Close to the top of survival needs is WATER. Topics we’ll cover:

  • where to find
  • filtering
  • boiling
  • distillation
  • chemical treatment
  • transpiration

Water Purification Using Household Chemicals

There are common chemicals in your household that can be used to chemically treat water for safe drinking. Although they may be distasteful to your palate, it beats the dangers of bacteria and other microscopic organisms.

Chlorine Treatment

4 drops bleach per quart or liter container of water
8 drops bleach per 2-quart, 2-liter, or ½ gallon container of water
16 drops bleach, or 1/4 teaspoon, per gallon or 4-liter container of water

Iodine Treatment

Relatively Clear Water – Use 4 drops of iodine per quart of water or 16 drops per gallon.
Cloudy Water – Double amounts above

Potassium Permanganate Treatment

Add 3 or 4 crystals per liter of water (or until the water stains a light pink) and leave for 30 minutes.


Collecting Dew and Water Drops

When there is no body of water to be found, you might be able to collect water droplets from foliage. You can tilt the leaves into your mouth and tap gently to loosen the droplets – or – you can obsorb the droplets into a cloth which in turn can be wrung out directly into your mouth – or – you can fashion a cup to hold water using a broad leaf such as found on a deciduous tree. Basically, a leaf can be pinched on one side and then folded off to the back side. This single fold creates a cone shaped reservoir that holds the water. A big enough leaf might enable additional folds to create an even lipped rim or even a handle.



This method of collecting water in emergency situations is by placing a large plastic bag around the end of a leafy branch. The sun causes the leafs to transpire or “sweat”, thus releasing moisture that condenses inside the bag and can be collected at the bottom to drink. For more details, check out my blog on Transpiration -or- “Milking A Tree For Water”.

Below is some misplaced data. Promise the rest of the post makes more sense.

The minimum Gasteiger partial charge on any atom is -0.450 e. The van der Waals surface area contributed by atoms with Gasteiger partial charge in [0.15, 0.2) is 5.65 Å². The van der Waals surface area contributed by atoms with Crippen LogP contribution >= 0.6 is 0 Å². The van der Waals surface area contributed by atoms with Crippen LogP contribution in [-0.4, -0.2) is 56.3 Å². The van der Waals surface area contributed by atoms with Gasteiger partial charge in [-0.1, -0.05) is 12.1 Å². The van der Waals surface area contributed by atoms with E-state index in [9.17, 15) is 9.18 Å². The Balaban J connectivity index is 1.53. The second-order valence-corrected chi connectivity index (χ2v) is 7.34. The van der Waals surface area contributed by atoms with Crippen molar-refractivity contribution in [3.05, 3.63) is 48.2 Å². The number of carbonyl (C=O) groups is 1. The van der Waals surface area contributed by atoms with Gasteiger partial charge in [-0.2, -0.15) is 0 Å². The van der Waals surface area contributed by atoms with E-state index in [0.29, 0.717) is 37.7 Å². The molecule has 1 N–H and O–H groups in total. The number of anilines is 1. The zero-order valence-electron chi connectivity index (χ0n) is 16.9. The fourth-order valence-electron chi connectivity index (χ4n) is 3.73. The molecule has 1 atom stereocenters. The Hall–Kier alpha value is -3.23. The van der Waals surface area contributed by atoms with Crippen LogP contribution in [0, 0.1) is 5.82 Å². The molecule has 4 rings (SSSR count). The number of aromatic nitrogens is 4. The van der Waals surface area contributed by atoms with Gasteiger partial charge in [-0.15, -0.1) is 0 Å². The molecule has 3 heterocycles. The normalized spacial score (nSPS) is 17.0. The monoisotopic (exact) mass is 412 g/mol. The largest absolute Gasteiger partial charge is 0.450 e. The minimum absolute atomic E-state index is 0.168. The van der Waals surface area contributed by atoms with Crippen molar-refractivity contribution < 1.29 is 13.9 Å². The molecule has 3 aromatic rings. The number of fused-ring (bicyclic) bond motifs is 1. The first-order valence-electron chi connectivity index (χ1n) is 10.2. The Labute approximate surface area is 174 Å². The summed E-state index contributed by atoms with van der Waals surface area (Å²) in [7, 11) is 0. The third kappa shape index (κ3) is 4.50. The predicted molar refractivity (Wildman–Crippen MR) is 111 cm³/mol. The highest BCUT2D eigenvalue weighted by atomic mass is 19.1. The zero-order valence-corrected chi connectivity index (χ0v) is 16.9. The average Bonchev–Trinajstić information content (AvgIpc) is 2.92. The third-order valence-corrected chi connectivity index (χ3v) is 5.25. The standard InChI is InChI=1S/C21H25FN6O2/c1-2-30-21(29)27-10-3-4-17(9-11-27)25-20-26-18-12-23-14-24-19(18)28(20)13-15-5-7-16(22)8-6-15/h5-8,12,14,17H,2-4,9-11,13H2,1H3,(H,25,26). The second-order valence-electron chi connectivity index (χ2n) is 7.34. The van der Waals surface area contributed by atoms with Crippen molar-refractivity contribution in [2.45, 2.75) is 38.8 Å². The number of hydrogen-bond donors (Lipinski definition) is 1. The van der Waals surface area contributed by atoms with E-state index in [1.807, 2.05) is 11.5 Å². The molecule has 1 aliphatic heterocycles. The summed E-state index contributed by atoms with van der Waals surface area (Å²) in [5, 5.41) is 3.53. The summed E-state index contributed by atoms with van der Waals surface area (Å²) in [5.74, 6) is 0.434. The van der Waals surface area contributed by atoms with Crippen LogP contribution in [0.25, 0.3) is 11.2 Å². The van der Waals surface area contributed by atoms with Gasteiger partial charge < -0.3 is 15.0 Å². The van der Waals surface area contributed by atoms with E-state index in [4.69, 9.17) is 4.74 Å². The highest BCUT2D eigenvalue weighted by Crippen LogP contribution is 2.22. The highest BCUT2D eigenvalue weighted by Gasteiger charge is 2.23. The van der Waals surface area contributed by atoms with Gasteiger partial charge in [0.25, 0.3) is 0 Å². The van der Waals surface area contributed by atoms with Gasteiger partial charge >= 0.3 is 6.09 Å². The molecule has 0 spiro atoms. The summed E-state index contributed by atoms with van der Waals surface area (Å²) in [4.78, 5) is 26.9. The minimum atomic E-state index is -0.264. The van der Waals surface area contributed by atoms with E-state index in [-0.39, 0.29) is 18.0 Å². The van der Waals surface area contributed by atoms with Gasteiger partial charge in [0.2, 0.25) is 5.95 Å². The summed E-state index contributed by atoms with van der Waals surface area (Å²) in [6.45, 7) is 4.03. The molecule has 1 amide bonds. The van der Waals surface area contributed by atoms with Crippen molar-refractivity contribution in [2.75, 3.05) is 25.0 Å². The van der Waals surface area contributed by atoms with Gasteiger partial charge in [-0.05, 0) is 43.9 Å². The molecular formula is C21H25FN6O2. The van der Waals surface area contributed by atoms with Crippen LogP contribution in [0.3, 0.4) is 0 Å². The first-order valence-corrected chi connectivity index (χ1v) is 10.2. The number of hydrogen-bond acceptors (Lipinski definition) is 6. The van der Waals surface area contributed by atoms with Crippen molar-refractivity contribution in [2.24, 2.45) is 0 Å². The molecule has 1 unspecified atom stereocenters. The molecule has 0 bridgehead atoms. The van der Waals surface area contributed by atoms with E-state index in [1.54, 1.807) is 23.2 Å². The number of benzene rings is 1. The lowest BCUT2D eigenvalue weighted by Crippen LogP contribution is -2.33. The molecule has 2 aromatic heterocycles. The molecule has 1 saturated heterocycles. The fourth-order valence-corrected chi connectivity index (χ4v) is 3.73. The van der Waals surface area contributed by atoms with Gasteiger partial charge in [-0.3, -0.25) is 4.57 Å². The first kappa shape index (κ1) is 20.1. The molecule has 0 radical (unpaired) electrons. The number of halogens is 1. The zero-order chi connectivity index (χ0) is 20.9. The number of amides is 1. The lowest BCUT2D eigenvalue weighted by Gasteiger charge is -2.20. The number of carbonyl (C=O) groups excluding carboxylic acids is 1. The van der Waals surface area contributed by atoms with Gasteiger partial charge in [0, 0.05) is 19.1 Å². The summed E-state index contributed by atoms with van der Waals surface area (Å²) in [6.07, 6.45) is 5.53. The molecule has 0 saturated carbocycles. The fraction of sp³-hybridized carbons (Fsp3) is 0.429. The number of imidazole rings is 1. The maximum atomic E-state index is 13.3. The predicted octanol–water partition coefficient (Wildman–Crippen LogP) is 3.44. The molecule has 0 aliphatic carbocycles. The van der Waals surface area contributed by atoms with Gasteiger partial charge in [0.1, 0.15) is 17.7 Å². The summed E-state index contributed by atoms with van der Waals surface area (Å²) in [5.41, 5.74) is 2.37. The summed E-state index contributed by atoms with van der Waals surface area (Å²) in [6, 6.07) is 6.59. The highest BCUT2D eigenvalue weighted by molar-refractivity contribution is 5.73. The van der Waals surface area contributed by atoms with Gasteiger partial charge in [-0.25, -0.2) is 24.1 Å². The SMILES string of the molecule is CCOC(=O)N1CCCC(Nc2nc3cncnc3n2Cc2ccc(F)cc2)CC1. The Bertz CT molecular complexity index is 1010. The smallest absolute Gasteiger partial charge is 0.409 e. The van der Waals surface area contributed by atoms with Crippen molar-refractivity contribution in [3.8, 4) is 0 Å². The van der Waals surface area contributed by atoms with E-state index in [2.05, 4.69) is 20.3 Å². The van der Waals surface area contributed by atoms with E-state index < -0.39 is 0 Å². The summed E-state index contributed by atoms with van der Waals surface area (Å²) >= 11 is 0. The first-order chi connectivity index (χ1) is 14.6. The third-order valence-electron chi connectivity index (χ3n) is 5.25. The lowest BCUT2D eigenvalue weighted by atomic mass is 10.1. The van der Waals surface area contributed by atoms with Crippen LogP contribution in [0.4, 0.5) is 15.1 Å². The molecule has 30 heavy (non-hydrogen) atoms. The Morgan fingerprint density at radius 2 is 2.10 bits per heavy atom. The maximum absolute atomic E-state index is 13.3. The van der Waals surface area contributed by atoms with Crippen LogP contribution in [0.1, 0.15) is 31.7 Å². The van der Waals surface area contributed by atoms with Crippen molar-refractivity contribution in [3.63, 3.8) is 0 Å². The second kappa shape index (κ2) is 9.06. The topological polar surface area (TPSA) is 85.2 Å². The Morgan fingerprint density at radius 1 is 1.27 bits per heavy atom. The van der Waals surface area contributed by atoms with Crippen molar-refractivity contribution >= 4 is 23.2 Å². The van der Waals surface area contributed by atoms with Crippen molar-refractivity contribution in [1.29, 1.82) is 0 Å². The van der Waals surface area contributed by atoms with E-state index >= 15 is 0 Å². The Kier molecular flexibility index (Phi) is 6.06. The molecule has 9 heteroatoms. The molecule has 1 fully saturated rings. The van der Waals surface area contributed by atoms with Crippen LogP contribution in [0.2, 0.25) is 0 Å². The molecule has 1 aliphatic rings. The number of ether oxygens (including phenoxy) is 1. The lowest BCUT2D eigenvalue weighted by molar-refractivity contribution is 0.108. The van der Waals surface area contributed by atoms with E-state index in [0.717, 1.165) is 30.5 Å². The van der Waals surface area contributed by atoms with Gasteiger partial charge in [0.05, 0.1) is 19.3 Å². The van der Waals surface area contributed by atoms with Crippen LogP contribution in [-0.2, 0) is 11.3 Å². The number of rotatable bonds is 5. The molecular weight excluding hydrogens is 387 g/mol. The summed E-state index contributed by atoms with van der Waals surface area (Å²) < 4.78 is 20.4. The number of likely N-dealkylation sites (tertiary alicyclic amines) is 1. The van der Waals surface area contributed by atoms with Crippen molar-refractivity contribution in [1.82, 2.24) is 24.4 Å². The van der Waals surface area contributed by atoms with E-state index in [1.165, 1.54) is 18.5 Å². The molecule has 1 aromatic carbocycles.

Pasteurize Water Using Solar Cooking

Water can be made safe for drinking by pasteurization which kills germs and disease-carrying organisms. To achieve this, heat the water to at least 150 degrees F. (65 degrees C.) and keep it at that temperature or above for at least 30 minutes. This can be accomplished using solar cooking which requires no fuel or flames. Heat is collected from the sun’s rays and enhanced by reflection, magnification, insulation, and absorption. There are many solar products being developed in today’s market and can be found on-line from various sources. Alternately, you can use items that can be found in the trash. I used a silverized bag from a snack food and an empty soda can. First, I cut open the bag and formed a reflective bowl, and then, in the center, I placed a dark, heat absorptive soda can in which to heat water. This set-up reached a temperature over 150 degrees F. in about an hour. Remember to keep reflectors focused while the sun changes position, and if possible, insulate the setup from wind or other cooling effects.

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4 thoughts on “Water

  1. It’s useful.Sorry,I’m not good at English.But I like Surrvival.Water it’s important in our surrvival and we can’t survive without it.So,we should learn more skills about find water.

  2. One place that you can check would be on the internet.
    Keep this information used in the comparison of clean water at home.
    At first half of the 20th Century, there was more death from microorganisms
    elements such as cholera in water.

  3. These days, it is easy and cheap to buy flexible 10+ watt solar panels. It is also cheap to buy high power ultra violet LEDs.
    With this and a cheap battery one can build a portable sun or battery powered UV sterilizer that is fast and kills 100% of all bacteria and microbes. A large volume of water can be treated in extreme short time using a very basic setup.

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